For the first time, the American automobile industry is in danger of losing its worldwide dominance.
Having lost $11.7 billion in value during 2005, General Motors may lose its status as the world’s top automobile manufacturer for the first time in 75 years. The company’s major supplier, Delphi, is in Chapter 11 bankruptcy, and GM plans to cut 30,000 jobs and close 12 assembly plants between 2006 and 2008.
After losing the claim of being the second-largest automobile manufacturer to Toyota in 2003, Ford is in no better shape. In 2005, Ford lost $12.6 billion in value, according to the Detroit Free Press. On Monday, Ford announced that it would close 14 plants by 2012 in addition to cutting 30,000 jobs.
The reasons for these cuts are complex, according to Ford and GM. Both companies cite the rising costs of gasoline, steel and health insurance for their employees.
Ford says its corporate culture has stifled innovation and the public’s distaste for SUVs grew faster than expected. However, neither company has addressed the underlying problem.
The bottom line when it comes to the automotive industry is product. Rising health care and material costs are certainly concerns meriting the company’s attention, but the reason the American automotive industry is losing billions and cutting a combined 60,000 jobs is simply because it spends money making cars that people do not wish to buy.
This loss of market share is not due to an unforeseeable confluence of events, but because the Japanese automotive industry more wisely deduced the future needs of consumers and more expediently changed its product lines to match those needs.
While Toyota, Nissan and Hyundai were developing hybrid engines that save gasoline and used innovation to enhance the desirability of their cars, Ford and GM continued to produce the gas-guzzling SUVs that are increasingly losing favor with consumers.
Ford and GM, for the past decade, have not engaged in real competition, but merely lowered prices to sell cars consumers simply didn’t care for. They sat on their laurels and allowed the competition to get a foothold on an industry that has historically been dominated by Americans.The solution they have proposed – to cut thousands of jobs – is merely an advancement of their previous errors. Making workers suffer for managerial incompetence is not sustainable or desirable. Unfortunately, it is a practice that is engaged in too frequently.
The good news is that unsustainable business practices are usually far less profitable than ethical practices that make for long-lasting businesses. The old stereotype of corporations that plunder and act without regard to the general welfare is dying due to the increased selection, competition and efficiency of communication brought about by globalization and technological advancement. Although Ford and GM may have only recently realized this, there are businessmen who do fully understand what it means to have successful and ethical capitalism.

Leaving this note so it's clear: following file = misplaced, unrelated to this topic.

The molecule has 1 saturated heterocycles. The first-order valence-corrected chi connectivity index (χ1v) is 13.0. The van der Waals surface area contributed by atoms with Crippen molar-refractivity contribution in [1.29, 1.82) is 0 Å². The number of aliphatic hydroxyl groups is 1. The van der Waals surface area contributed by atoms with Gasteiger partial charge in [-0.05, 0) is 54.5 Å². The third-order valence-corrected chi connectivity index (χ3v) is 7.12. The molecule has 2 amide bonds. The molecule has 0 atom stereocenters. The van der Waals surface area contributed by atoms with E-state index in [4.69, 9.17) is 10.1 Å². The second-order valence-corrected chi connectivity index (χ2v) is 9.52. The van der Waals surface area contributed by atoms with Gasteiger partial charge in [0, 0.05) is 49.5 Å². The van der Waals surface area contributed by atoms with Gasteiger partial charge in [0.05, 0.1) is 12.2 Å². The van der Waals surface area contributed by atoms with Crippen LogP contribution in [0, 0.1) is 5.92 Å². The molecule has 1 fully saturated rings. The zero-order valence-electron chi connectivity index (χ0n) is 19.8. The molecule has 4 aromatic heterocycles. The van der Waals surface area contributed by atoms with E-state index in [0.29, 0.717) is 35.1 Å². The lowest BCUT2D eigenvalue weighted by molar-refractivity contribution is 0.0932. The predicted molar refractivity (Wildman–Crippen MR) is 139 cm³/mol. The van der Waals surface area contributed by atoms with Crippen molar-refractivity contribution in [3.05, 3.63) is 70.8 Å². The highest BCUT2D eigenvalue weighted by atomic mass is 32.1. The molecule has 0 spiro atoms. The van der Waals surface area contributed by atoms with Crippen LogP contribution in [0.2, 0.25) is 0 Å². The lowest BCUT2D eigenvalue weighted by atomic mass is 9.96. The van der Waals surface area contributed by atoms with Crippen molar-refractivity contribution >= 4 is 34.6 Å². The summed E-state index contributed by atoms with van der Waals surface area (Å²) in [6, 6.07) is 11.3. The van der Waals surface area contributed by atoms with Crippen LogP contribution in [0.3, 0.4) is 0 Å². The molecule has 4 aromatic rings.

In a speech that helped kick off the North American International Auto Show, Jerome York, aid to multibillionaire and largest single GM stockholder Kirk Kerkorian, said the cuts GM proposed are a necessary beginning to a corporate-wide change, but are insufficient. York proposed that GM must cut profit sharing by 50 percent. The reduction would save the company $566 million annually, $44 million of which would have gone to Kerkorian.
What York and Kerkorian are proposing is a plan for shared sacrifice with the United Auto Workers Union during times of trouble, rather than the burden falling squarely on the union as has happened frequently in the past. GM and Ford must, by law, bargain with the union in good faith, and the union would undoubtedly greet the Kerkorian proposal with far greater conviviality than the current Ford and GM plans.
But why would Kerkorian and York propose a plan that costs them $11 million a quarter? There are no altruistic billionaires.
The reason is the strongest, most influential human trait in existence: self-interest. Kerkorian has approximately $1.7 billion invested in GM. If he can take steps which satisfy the UAW (a prerequisite to GM functioning at all) as well as streamline GM in order to provide more desirable cars, he could emerge from this problematic situation with an amount of money far greater than the $44 million annually he is willing to lose. In the process, he might save an iconic American company, create thousands of jobs and deliver untold profits for any number of stockholders.
The management of Ford and GM would do well to listen to businessmen like Kerkorian. He proposes risks that could fail. His proposal might send GM stock into a freefall. But they are risks that at least one columnist thinks are worth taking.
Jordan Capobianco is a senior majoring in English education.